The 2009 American College of Rheumatology/Association of Rheumatology Health Professionals Scientific Meeting will feature several “Curbside Consult/Ask the Professors” sessions. Designed to feature information and discussion about “difficult management decisions that must be made in the absence of strong data,” these sessions give attendees the opportunity to “compare their personal management approaches” to the clinical problems outlined in the featured vignettes and scenarios with those of “the academic expert consultants and other clinicians in the audience.”
The 2009 American College of Rheumatology/Association of Rheumatology Health Professionals Scientific Meeting will feature several “Curbside Consult/Ask the Professors” sessions. Designed to feature information and discussion about “difficult management decisions that must be made in the absence of strong data,” these sessions give attendees the opportunity to “compare their personal management approaches” to the clinical problems outlined in the featured vignettes and scenarios with those of “the academic expert consultants and other clinicians in the audience.” The format calls for the presenter to outline a case study, with symptoms and other presenting characteristics, relevant medical and diagnostic history, and other key information, and then ask the attendees to select which course of treatment/next steps they would take from a pre-determined list of options. Selections are made using one of the handheld Audience Response Systems that are practically ubiquitous at medical conferences nowadays. After the votes are tallied, the results are displayed to the audience and the presenter follows up with a review of published evidence and clinical experience that could inform this hypothetical treatment decision. After this follow-up data is presented, the audience is asked to consider this information and vote a second time, to gauge the information’s impact on their clinical decision-making process.
This morning, as part of a session that also featured similar “consults” from other experts on scleroderma and systemic lupus erythematosus, Philip J. Mease, MD, from Seattle Rheumatology in Seattle, WA, briefly presented the case of a 34-year-old woman with a six-year history of CCP+ erosive RA and fibromyalgia whose RA is controlled with medications. She complains that she is tired all the time, with multiple areas of discomfort in neck, hip, and back. Among other information outlined in the case, the patients reports significant impairment of her quality of life, and says that she cannot differentiate between the symptoms of RA and fibromyalgia. A joint exam showed 10 tender points but no swollen points.
Audience members were asked what they would recommend next for this patient: increase amytryptiline to 25mg; prescribe prednisone; refer her for group physical therapy; prescribe a trial of pregabalin, duloxetine, or other SNRI; offer tender point injections; or some combination of these. The display of composite results showed that most audience members would go with a combination of medication and physical therapy. Following the vote, Mease briefly discussed current fibromyalgia diagnostic criteria, new studies using revised criteria (Wolf, et al. and their work using the widespread pain index, symptom severity score, etc). Mease also offered a slide that summarized results from several studies that have shown that fibromyalgia patients are more sensitive to painful stimulus than controls — researchers have used fMRI to reveal activity in the pain processing centers of the brain – demonstrating that there is less activity in fibromyalgia patients in areas of the brain related to pain sensitivity.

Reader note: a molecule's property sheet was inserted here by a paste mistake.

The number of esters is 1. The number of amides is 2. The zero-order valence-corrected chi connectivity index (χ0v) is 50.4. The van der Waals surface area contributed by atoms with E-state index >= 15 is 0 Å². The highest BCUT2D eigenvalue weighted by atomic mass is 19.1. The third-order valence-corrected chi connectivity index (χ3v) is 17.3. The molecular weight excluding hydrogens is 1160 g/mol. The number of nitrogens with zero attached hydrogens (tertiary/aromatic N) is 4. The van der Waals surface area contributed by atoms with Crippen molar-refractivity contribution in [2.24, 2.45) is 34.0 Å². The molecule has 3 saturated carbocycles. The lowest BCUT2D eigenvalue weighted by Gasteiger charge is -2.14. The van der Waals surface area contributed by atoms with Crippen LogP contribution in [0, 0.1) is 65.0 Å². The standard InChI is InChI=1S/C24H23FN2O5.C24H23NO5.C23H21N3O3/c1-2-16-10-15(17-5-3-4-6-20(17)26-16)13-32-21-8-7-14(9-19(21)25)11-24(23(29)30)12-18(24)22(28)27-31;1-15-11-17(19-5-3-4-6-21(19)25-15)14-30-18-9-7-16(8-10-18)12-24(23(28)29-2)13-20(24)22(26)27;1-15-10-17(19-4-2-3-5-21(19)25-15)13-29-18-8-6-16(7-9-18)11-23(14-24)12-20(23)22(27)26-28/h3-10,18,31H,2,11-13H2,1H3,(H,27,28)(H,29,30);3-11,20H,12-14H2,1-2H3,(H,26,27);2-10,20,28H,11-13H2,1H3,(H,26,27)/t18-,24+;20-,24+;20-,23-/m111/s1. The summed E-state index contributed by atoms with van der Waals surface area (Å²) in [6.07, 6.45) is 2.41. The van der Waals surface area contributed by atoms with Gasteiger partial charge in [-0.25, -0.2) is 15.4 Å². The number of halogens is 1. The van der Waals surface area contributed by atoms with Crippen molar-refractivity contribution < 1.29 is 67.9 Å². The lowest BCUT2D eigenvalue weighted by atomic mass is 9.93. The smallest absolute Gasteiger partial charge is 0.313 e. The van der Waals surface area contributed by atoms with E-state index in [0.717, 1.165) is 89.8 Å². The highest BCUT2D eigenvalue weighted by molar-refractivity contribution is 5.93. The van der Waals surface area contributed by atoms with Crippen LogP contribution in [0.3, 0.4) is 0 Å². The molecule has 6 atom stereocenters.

Mease also highlighted several studies that have shown an increased prevalence of fibromyalgia in patients with lupus, rheumatoid arthritis (17% concomitance), and Sjogren’s syndrome. He also noted that patients with fibromyalgia and rheumatoid arthritis have more symptom expression than patients with rheumatoid arthritis alone (as well as more reported disability). He reminded the audience to consider the impact of fibromyalgia on tender point count and patient global when making treatment decisions about immunomodulatory agents. The data is strongest, he said, for physical exercise, cognitive-behavioral therapy, patient education/self-management, and multi-disciplinary management with a medication component. There is some evidence supporting the effectiveness of tricyclics, SNRIs such as duloxetine, and alpha-2-delta modulators. The data for SNRIs shows they can help improve fatigue, patient global, and pain.
The second audience vote showed a slight shift in stronger favor of using a combination of exercise therapy/cognitive-behavioral therapy, and medication therapy with duloxetine, pregabalin, or others.